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Published: November 3rd 2009
(Day 572 on the road)
I am in Australia, and I keep having to pinch myself to believe just how different this place is compared to Southeast Asia. A mere two hour flight southeast of Bali, it feels like a different world altogether. After travelling across Asia for the last year and a half, some things that I once considered normal and a part of everyday life in Europe suddenly seem odd and new, yet strangely familiar. Some of the things I noticed on my first few days in Darwin and which caught my attention:
Pedestrian crossings where cars actually stop for people. Laws that prohibited smoking in public places. Kindergartens and day care centres. A well-stocked library. Fixed prices for everybody without any discrimination. People using rubbish bins and not just dropping their litter everywhere. A tourist information that is not a travel agent. People jogging. Street lights (or 24h electricity everywhere for that matter). City planning that deserves the name. Pedestrian walkways without treacherous one metre deep potholes. People asking "where are you from" out of genuine interest, and not because they are trying to sell me something. Traffic and red-light cameras. Women wearing perfume and make-up. Shoes other
than flip flops for all occasions. Playgrounds for children. Disabled access ramps and toilets. Drinkable tap water. Toilet paper.
And of course the most wonderful thing of all: Personal space and peace, of which I have been so deprived of in the last few weeks and months in Southeast Asia. I can spend a whole day walking around doing touristy things and not a single person approaches me with whatever he thinks I might urgently need (taxi, food, water, souvenirs etc). What a thoroughly enjoyable feeling!
At the other end of the spectrum are all those things I will miss dearly about Asia. The list is endless, a few things that spontaneously come to mind: The availability of great food literally anytime of day or night. Enjoying one hour massages for one or two euros. Chatting with the always smiling and always curious locals. Renting a motorbike for three euros per day for endless fun exploring remote corners. Relaxing on deserted beaches. Snorkeling in crystal clear water teaming with tropical fish. Coming eye-to-eye with amazing wildlife. Having the cutest children in the world practising their three English questions on me. Sipping fresh fruit juices everywhere or eating exotic
fruits that I have never seen before in my life. Soaking in natural hot springs. And a million more things I have come to appreciate about that part of the world. As one reader of my blog commented: Asia gets into your heart somehow. I couldn't have said it better. And I know for sure that I will be back one day to explore more of this marvelous region. Thank you for everything, Asia - I miss you already.
But past is past, and this is now. New adventures lie ahead.
The other thing I immediately noticed about Australia were the costs of things here. Of course I was mentally prepared for higher prices compared to Asia, but I was not prepared for just how high they actually are. On top of that the Australian dollar currently trades at an all-time high, making it even worse. It took me a considerable amount of time to accept that one night's hostel accommodation in an eight-bed dormitory here is equivalent to about five night's accommodation in a private en-suite room in Indonesia. Or that the cost of the ten minute bus ride from the airport to the city here would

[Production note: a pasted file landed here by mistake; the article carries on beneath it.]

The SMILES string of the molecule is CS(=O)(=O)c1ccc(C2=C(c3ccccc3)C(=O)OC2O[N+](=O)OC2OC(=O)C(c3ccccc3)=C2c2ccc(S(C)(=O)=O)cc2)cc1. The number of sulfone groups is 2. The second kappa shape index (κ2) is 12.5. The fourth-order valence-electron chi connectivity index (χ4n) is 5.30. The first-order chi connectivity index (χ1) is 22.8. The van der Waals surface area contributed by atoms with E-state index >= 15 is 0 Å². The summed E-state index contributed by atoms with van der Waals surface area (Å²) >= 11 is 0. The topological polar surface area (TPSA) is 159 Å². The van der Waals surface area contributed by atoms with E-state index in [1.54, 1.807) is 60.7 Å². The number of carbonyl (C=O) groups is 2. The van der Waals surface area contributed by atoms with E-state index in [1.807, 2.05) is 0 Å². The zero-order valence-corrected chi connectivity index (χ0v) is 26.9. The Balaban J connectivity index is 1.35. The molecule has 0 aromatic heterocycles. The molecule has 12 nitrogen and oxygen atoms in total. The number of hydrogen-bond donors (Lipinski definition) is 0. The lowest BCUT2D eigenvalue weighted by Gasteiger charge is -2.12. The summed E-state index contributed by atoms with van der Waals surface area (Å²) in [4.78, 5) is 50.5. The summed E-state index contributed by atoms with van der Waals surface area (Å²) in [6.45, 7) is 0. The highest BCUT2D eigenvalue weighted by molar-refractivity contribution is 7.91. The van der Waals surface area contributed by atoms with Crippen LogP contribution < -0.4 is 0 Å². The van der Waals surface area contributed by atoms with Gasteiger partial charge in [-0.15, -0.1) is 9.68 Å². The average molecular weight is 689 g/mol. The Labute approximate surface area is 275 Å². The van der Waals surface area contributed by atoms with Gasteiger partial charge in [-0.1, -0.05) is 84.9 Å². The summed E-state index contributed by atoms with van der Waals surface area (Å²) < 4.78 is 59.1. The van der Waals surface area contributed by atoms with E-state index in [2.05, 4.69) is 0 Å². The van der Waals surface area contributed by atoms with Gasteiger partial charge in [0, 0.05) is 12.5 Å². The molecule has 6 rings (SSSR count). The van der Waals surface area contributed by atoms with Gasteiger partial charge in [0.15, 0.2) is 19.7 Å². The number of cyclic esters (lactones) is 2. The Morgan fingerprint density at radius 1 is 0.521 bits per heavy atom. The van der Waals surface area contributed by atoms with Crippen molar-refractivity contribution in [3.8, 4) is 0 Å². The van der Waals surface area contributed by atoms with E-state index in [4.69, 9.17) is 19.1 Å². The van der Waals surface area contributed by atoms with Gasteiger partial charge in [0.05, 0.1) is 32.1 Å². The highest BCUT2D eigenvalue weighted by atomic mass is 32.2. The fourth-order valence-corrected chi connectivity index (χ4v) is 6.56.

feed me for about four days in Malaysia (eating out, not cooking). Or that for the price of one single fast-food dinner of fish and chips I could rent a motorbike for three full days in Indonesia. I could go on with these comparisons, but I am sure you get the picture. The result is that eating in restaurants for instance is suddenly out of the question on my budget. Instead I found myself shopping for special offers at the local supermarket and eating noodles or similar cheap food for dinner. What a change. If I spend too much time in expensive countries like Australia, it will shorten the overall length of my trip considerably. I will have to figure out a way to deal with this.
I spent a few days in the city mainly relaxing and enjoying the sensation of being left alone by everyone. I forgot just how wonderful it feels to blend in - as I don't look different from the average Australian I am not instantly branded as a foreigner. I also made good use of the excellent free facilities at the library and visited the informative Museum and Art Gallery of the NT, before ending the days at the new Darwin waterfront with its nice views of the bay.
Together with Japanese Momoko (which translates as "Peach Child", how nice!) I also explored the Sunday's Mitchell Market, a local flea market boasting a good range of mostly Asian cuisine. I sampled some and immediately wish I hadn't, making me miss proper Asian food already.
On my last day I rented a car together with two girls from Italy and Spain (sorry: The Basque region, she made that very clear) to explore the nearby Litchfield National Park. The park is famous for its various waterfalls, lakes and rivers, and we spent a relaxed day stopping and swimming at various places.
And the next day it was time to leave Darwin and head south. Ayers Rock was awaiting me.
Next stop: Alice Springs (NT, Australia).
To view my photos, have a look at pictures.beiske.com
. And to read the full account of my journey, have a look at the complete book about my trip at Amazon
(and most other online book shops).
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